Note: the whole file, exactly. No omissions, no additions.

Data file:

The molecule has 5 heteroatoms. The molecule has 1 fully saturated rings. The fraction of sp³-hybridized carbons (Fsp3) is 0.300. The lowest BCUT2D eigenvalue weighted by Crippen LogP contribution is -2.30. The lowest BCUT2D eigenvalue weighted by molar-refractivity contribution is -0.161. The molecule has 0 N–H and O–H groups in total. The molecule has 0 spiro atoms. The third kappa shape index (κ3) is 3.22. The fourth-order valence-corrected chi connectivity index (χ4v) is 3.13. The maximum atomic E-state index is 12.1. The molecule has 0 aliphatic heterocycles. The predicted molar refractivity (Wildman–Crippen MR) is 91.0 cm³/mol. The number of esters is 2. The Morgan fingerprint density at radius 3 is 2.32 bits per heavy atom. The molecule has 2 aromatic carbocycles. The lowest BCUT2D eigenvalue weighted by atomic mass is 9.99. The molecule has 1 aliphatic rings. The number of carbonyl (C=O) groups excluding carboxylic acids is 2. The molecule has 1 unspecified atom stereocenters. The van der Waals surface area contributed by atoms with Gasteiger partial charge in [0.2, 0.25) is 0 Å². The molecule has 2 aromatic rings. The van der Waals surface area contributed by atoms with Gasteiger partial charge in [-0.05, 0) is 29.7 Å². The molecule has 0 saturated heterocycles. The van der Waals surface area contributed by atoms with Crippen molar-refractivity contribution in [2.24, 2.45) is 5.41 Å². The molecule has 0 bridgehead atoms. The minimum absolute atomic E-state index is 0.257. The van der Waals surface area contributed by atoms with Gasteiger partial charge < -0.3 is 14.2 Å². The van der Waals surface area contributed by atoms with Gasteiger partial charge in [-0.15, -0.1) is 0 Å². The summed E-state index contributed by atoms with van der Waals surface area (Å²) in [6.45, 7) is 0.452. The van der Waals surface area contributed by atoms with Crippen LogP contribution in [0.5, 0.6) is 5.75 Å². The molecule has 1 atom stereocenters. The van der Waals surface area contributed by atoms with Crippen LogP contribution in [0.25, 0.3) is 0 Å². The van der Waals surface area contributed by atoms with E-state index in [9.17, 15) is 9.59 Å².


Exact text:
The molecule has 5 heteroatoms. The molecule has 1 fully saturated rings. The fraction of sp³-hybridized carbons (Fsp3) is 0.300. The lowest BCUT2D eigenvalue weighted by Crippen LogP contribution is -2.30. The lowest BCUT2D eigenvalue weighted by molar-refractivity contribution is -0.161. The molecule has 0 N–H and O–H groups in total. The molecule has 0 spiro atoms. The third kappa shape index (κ3) is 3.22. The fourth-order valence-corrected chi connectivity index (χ4v) is 3.13. The maximum atomic E-state index is 12.1. The molecule has 0 aliphatic heterocycles. The predicted molar refractivity (Wildman–Crippen MR) is 91.0 cm³/mol. The number of esters is 2. The Morgan fingerprint density at radius 3 is 2.32 bits per heavy atom. The molecule has 2 aromatic carbocycles. The lowest BCUT2D eigenvalue weighted by atomic mass is 9.99. The molecule has 1 aliphatic rings. The number of carbonyl (C=O) groups excluding carboxylic acids is 2. The molecule has 1 unspecified atom stereocenters. The van der Waals surface area contributed by atoms with Gasteiger partial charge in [0.2, 0.25) is 0 Å². The molecule has 2 aromatic rings. The van der Waals surface area contributed by atoms with Gasteiger partial charge in [-0.05, 0) is 29.7 Å². The molecule has 0 saturated heterocycles. The van der Waals surface area contributed by atoms with Crippen molar-refractivity contribution in [2.24, 2.45) is 5.41 Å². The molecule has 0 bridgehead atoms. The minimum absolute atomic E-state index is 0.257. The van der Waals surface area contributed by atoms with Gasteiger partial charge < -0.3 is 14.2 Å². The van der Waals surface area contributed by atoms with Gasteiger partial charge in [-0.15, -0.1) is 0 Å². The summed E-state index contributed by atoms with van der Waals surface area (Å²) in [6.45, 7) is 0.452. The van der Waals surface area contributed by atoms with Crippen LogP contribution in [0.5, 0.6) is 5.75 Å². The molecule has 1 atom stereocenters. The van der Waals surface area contributed by atoms with Crippen LogP contribution in [0.25, 0.3) is 0 Å². The van der Waals surface area contributed by atoms with E-state index in [9.17, 15) is 9.59 Å².